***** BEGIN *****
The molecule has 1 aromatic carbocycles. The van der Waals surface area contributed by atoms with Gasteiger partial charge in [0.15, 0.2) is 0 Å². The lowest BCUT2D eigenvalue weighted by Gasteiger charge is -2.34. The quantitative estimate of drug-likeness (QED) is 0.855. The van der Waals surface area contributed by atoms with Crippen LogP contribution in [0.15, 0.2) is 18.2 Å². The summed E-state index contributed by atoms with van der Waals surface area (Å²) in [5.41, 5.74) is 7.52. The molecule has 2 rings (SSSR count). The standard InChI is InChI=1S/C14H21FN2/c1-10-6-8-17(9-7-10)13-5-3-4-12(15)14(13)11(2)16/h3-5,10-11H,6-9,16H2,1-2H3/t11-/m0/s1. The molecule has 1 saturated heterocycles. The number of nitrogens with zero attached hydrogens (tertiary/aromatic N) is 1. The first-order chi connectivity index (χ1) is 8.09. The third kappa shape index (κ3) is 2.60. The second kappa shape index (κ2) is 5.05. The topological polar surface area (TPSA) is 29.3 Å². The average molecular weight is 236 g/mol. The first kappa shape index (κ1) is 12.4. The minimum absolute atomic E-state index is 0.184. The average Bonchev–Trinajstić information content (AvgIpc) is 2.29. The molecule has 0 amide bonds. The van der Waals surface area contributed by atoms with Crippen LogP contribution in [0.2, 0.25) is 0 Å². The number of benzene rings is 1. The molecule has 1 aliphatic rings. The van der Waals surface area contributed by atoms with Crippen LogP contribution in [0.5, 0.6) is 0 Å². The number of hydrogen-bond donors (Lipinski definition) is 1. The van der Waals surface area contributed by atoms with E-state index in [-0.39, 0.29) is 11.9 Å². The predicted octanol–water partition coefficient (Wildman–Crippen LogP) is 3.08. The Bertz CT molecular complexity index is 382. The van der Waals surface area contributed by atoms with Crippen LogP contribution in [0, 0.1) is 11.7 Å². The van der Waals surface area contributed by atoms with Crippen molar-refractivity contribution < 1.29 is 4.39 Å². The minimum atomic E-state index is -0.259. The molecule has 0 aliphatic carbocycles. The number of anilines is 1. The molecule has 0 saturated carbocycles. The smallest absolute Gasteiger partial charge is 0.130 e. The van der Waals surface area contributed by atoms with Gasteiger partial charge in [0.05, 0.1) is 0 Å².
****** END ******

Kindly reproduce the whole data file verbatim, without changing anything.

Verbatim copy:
The molecule has 1 aromatic carbocycles. The van der Waals surface area contributed by atoms with Gasteiger partial charge in [0.15, 0.2) is 0 Å². The lowest BCUT2D eigenvalue weighted by Gasteiger charge is -2.34. The quantitative estimate of drug-likeness (QED) is 0.855. The van der Waals surface area contributed by atoms with Crippen LogP contribution in [0.15, 0.2) is 18.2 Å². The summed E-state index contributed by atoms with van der Waals surface area (Å²) in [5.41, 5.74) is 7.52. The molecule has 2 rings (SSSR count). The standard InChI is InChI=1S/C14H21FN2/c1-10-6-8-17(9-7-10)13-5-3-4-12(15)14(13)11(2)16/h3-5,10-11H,6-9,16H2,1-2H3/t11-/m0/s1. The molecule has 1 saturated heterocycles. The number of nitrogens with zero attached hydrogens (tertiary/aromatic N) is 1. The first-order chi connectivity index (χ1) is 8.09. The third kappa shape index (κ3) is 2.60. The second kappa shape index (κ2) is 5.05. The topological polar surface area (TPSA) is 29.3 Å². The average molecular weight is 236 g/mol. The first kappa shape index (κ1) is 12.4. The minimum absolute atomic E-state index is 0.184. The average Bonchev–Trinajstić information content (AvgIpc) is 2.29. The molecule has 0 amide bonds. The van der Waals surface area contributed by atoms with Crippen LogP contribution in [0.2, 0.25) is 0 Å². The number of benzene rings is 1. The molecule has 1 aliphatic rings. The van der Waals surface area contributed by atoms with Crippen LogP contribution in [0.5, 0.6) is 0 Å². The number of hydrogen-bond donors (Lipinski definition) is 1. The van der Waals surface area contributed by atoms with E-state index in [-0.39, 0.29) is 11.9 Å². The predicted octanol–water partition coefficient (Wildman–Crippen LogP) is 3.08. The Bertz CT molecular complexity index is 382. The van der Waals surface area contributed by atoms with Crippen LogP contribution in [0, 0.1) is 11.7 Å². The van der Waals surface area contributed by atoms with Crippen molar-refractivity contribution < 1.29 is 4.39 Å². The minimum atomic E-state index is -0.259. The molecule has 0 aliphatic carbocycles. The number of anilines is 1. The molecule has 0 saturated carbocycles. The smallest absolute Gasteiger partial charge is 0.130 e. The van der Waals surface area contributed by atoms with Gasteiger partial charge in [0.05, 0.1) is 0 Å².